22
Nov
09

Too many Malthusians

At Coyote Blog we find a link to this gem of an article:

You should really read the whole thing.  A sample:

The lesson of history seems to be that more and more people are a good thing; more and more minds to think and hands to create have made new cities, more resources, more things, and seem to have given rise to healthier and wealthier societies.Yet despite this evidence, the population scaremongers always draw exactly the opposite conclusion. Never has there been a political movement that has got things so spectacularly wrong time and time again yet which keeps on rearing its ugly head and saying: ‘This time it’s definitely going to happen! This time overpopulation is definitely going to cause social and political breakdown!’

The Malthusian cry of “zOMG teh populations!” is but one example of a deeper problem with these sorts of thought experiments: advancing one variable (in their case, population) while holding the others (agriculture, infrastructure, human social evolution, &c.) constant.  When Paul Ehrlich predicted mass starvation and complete social breakdown in India by 1980, he neglected to account for the possibility that India’s population boom might have produced some frighteningly skilled statisticians, whose work with another brilliant fellow named Norman Borlaug would vastly increase the productivity of Indian farmers.  India is now one of the biggest exporters of food in the world, if you believe Wikipedia.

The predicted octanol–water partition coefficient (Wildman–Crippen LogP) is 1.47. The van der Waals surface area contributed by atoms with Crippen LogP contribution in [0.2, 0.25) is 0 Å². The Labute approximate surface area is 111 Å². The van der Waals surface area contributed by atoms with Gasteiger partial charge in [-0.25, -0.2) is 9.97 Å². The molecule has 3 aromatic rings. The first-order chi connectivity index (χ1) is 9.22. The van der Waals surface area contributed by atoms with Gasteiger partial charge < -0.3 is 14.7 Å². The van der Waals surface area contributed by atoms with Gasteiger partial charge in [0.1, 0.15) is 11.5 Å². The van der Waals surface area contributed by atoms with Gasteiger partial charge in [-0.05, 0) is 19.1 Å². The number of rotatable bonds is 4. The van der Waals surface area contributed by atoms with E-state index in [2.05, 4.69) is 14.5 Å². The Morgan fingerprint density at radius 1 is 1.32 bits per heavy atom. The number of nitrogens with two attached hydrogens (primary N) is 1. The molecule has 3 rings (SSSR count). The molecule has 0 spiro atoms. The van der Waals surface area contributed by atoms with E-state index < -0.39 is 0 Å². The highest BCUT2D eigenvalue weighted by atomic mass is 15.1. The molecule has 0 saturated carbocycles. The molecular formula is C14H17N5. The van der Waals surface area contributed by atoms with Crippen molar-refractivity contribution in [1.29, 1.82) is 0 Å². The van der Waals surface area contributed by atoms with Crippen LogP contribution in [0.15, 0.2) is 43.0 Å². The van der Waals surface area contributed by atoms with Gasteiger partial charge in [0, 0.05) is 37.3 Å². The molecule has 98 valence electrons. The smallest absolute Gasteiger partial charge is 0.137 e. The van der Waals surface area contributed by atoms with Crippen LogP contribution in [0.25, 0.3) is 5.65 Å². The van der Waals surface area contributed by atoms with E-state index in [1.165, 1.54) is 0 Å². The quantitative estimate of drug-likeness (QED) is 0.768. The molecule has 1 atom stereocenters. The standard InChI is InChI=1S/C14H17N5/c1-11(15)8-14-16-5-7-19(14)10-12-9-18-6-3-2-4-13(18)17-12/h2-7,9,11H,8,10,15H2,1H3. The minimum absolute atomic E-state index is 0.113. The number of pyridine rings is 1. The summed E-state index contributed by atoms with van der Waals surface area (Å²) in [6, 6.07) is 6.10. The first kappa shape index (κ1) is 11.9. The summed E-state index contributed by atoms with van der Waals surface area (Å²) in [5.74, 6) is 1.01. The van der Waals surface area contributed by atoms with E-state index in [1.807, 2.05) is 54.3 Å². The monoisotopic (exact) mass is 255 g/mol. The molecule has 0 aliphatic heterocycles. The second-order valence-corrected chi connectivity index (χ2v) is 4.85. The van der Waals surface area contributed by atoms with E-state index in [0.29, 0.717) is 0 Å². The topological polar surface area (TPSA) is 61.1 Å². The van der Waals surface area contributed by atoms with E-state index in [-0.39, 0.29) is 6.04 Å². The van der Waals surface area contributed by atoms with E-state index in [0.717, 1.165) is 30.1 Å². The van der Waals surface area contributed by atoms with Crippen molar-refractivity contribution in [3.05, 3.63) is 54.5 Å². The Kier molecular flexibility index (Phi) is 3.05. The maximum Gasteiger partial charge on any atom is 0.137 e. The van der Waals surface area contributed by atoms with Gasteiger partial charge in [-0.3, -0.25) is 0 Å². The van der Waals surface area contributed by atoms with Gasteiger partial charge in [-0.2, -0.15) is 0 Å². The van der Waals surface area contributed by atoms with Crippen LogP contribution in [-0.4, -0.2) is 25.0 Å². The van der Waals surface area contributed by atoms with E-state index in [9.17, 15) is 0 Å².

Many of the Peak Oil eschatologists pull this shit as well.  They note (correctly) that petroleum oil is a finite resource, and advance that variable while holding others (in particular, substitute goods) constant.  Then they wail on about how drastically we’ll “have” to change our lifestyles when dinofuel becomes too expensive to use, neglecting to account for the possibility that looming unwelcome lifestyle changes might spur us to find other sources of hydrocarbons.  (This is where I rant about diesel engines, I suppose; for now I’ll confine myself to noting that Rudolf Diesel’s creation not only has damn near the highest thermal efficiency of any combustion engine, but was shown to run on peanut-oil biofuel — in 1898.  Turbines, I’m given to understand, are even less finicky about fuel sources.)

Human self-interest and human genius makes a powerful combination.  It’s foolish to bet against it.

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3 Responses to “Too many Malthusians”


  1. 1 fd
    November 22, 2009 at 20:29

    I can’t remember where I read it (some blog or other, probably, and my inadequate google-fu fails to re-find it), but I’m fond of the verbal economy of this phrase:

    “If you’re long oil, you’re short innovation.”

    (I’m probably mis-remembering the exact wording a bit, but that’s how my memory recalls it.)


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